Written by Meghan, RSEI Educator | Published August 3rd, 2020
“Virginity” is a concept many of us grew up with, whether it was in our own sex ed classes, our homes, our religions, on the news or really anywhere else we looked. “Virginity” is so pervasive that it can often be difficult to discern between what is fact or fiction. From the idea that all “virgins” bleed the first time they have sex, to other ideas that butts get bigger after sex. There even is a historical lineage of people thinking they could tell based on another person’s body features, specifically people with vaginas, whether or not they have had sex. But what really is virginity? The answer can vary. In this blog we are going to explore the why behind our suggestion to remove the terms “virgin” and “virginity” from sex education.
Our first reason is that there isn’t a medical definition of virginity, it’s completely a social construct. For some this social construct is really strong and can hold a lot of power in their lives and the choices they make. This means virginity can mean lots of different things to different people. We aren’t arguing against the social and/ or cultural relevance virginity holds for many, but when it comes to sex education in the classroom its important to remember that there isn’t a single understanding of virginity. For example, some of the common definitions of virginity we hear are:
- Not having had vaginal sex
- Not having had vaginal or anal sex
- Not having had vaginal, anal or oral sex
- Not having had something (object or body part) put into the vagina
- Not having had a sexual experience with another person
- Never having consented to sexual contact
While many of these definitions may overlap or get at similar ideas, they are practiced differently. For some people using a tampon may be in opposition to their understanding of “virginity”, for others oral or anal sex may be something they feel they can practice without challenging their “virginity”. So we ask then, with so many definitions, what exactly are we reinforcing by continuing to use “virginity” in sex education? The loophole isn’t by defining “virginity” either, because with no medical definition it equally means all of those things to the people who believe them. We must be cautious not to dismiss others values in our education.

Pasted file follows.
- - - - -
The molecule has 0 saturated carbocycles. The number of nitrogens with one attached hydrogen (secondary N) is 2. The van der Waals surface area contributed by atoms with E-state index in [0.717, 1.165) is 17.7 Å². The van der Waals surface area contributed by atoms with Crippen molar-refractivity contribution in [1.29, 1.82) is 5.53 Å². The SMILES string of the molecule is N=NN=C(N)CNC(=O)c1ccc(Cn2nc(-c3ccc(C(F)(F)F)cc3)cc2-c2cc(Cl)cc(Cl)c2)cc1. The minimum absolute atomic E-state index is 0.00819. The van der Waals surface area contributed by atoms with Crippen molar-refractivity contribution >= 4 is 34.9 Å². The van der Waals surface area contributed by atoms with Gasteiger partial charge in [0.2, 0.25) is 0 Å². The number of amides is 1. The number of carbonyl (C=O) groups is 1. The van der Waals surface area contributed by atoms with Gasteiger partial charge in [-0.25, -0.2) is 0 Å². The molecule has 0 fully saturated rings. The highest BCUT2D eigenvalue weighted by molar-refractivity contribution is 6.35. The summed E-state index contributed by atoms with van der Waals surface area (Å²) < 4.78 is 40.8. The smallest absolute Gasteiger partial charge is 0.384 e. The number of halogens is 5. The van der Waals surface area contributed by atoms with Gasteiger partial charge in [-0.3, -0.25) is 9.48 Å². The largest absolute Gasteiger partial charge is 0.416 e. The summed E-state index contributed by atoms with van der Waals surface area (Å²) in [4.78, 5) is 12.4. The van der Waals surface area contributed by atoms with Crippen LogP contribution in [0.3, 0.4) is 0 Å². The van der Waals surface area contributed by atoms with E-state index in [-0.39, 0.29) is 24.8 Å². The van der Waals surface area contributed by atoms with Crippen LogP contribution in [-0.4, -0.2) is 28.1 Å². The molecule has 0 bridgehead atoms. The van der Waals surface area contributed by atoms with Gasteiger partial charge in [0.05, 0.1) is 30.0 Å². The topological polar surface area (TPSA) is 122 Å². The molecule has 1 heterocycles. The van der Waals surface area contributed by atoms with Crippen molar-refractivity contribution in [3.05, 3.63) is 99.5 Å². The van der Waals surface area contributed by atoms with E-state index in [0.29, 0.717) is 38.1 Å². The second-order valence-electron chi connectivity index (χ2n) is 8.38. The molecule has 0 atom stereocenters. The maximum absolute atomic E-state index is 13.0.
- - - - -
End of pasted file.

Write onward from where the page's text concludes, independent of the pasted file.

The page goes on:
We acknowledge that there are many curriculums on the market that use “virginity” as a teaching tool, to which we encourage educators to choose different curriculums. When virginity is pushed by a curriculum it is likely to re-enforce “abstinence-until-marriage” messages common in abstinence-only and sexual risk avoidance (SRA) curriculums. These lessons rely on shame and fear to try and control young people’s sexuality. These programs are ineffective and incredibly harmful (see our previous blog post: How To Spot Bad Sex Ed).
From a teaching perspective, even the way “virginity” gets talked about is problematic. Commonly “virginity” gets talked about as being “lost”, but what has been lost? A lack of experience? Or is it an idea of “virtue”, which then is a concept that arguably goes beyond our role as educators. The phrase “losing your virginity” holds with it strong implications, especially for people with vaginas, who have had a long history with their bodies being under constant scrutiny. Instead we should define sex (oral, anal, and vaginal) in a matter that youth can make the best informed decision for themsleves when it comes to STIs and pregnacy, as well as talk in context of having had sex or not having had sex. For example, if a student asks a question about virginity like, “Does it hurt when you lose your virginity?”, we can reframe this question by answering, “Different people have different definitions of virginity. If someone is having oral, anal or vaginal sex for the first time they may experience different feelings. For some people with vaginas the first time they have vaginal sex they may experience some pain or discomfort because of changes happening to their hymen. However, not experiencing any pain or discomfort is also normal. If a person continues to feel pain during sex it’s important they talk with a doctor.”
Additionally, even though “virginity” can seem like a major part of someone’s personal sexual life, it’s really not important when it comes to sex education. A person could get a sexually transmitted infection the first time, the hundredth time, or never while having sex; the same goes for pregnancy. What is important is that we teach young people to have bodily autonomy and to identify supports that can help them make the best decisions for themselves.